Running in CI/CD isn’t really different from running (Python) unit tests; Robot Framework is a Python package, just like e.g. pytest. So it’s just a python -m robot <args> instead of e.g. python -m pytest <args>.
For web automation, you can use SeleniumLibrary or Browser. The former is Selenium-based, the latter is PlayWright-based. I’m not too familiar with macOS Desktop app automation, others may be able to suggest libraries for that.
No, I’m not suggesting using pytest to test Robot Framework suites, I’m indicating that running Robot Framework suites in a CI/CD is no different from running pytest in CI/CD. The commands are virtually the same.
When it comes to good test practices, there’s many layers to it. For example web testing:
First, there should be unit tests on the frontend code (most likely JS/TS). Those generally run with many mocks / stubs.
Then there should be functional level tests; going through the application flows. This could be ran on a version of the site that “talks to” a mocked backend.
But then there’s integration; you’ll want to verify that the functional tests also work on the site that’s talking to an actual backend.
For (native) app testing, you’ll indeed need to have some host, VM or container with the target application installed. In addition, you’d install Python and the desired packages (RF and the libraries of choice) and run the tests.
You don’t write tests to run on CI/CD, you write tests that work fine on your local machine, and then configure your CI/CD to have the conditions to run them.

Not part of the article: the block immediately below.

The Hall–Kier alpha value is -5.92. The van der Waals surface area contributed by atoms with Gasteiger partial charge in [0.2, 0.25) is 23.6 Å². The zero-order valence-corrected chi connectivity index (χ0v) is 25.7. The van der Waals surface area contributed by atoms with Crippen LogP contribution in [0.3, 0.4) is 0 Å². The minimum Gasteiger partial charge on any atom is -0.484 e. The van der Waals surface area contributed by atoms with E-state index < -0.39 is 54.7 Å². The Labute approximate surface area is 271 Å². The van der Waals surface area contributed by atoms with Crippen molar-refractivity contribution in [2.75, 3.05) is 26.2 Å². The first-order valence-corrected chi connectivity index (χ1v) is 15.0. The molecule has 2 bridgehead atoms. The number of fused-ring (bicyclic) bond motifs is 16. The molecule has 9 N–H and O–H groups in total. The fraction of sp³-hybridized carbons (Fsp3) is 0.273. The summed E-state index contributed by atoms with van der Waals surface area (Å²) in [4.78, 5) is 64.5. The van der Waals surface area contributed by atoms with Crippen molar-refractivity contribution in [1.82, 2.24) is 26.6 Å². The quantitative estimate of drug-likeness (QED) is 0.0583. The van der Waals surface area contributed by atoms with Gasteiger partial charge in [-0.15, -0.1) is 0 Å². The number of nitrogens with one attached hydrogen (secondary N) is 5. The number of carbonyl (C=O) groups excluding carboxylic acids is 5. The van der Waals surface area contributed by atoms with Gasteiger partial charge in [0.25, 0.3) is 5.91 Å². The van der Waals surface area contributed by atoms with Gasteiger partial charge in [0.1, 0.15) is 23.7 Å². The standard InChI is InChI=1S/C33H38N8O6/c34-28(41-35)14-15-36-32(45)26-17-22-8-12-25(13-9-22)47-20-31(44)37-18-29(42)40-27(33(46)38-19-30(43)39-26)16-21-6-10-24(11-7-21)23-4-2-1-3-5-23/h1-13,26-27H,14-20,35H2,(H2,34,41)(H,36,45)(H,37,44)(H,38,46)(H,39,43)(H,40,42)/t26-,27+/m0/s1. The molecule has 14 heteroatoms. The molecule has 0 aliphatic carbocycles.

For example, if using SeleniumLibrary, then the CI/CD machine must have the proper webdriver, and the browser installed. If using headlessbrowser, then there is no need to have a GUI environment.
When testing a macOS app, then you need to have a real machine as a node of your CI/CD. I do this with Jenkins, where my macOS node is connected with the java client, and has the testing automation user always logged in. Of course, your setup may have to be different.
Yes, it is straight forward. If you defined a variable for your browser just change it to the headless corresponding name. For example robot -v browser:headlesschrome ...
You only may need to adjust timings with Wait ... keywords. If you test first in local system, it should behave the same in CI/CD system.
This is in-house solution, real hardware macMini as a node of Jenkins. But use it for testing with Safari and Appium (Android and iPhone), macOS apps never tried because not needed (but would go for Sikuli as first try).
Yes, that is the current maintained version (and it is on GitHub now , I did not know).
But that is the original framework, which I recommend to try and use, before using the Robot Framework wrapper, here.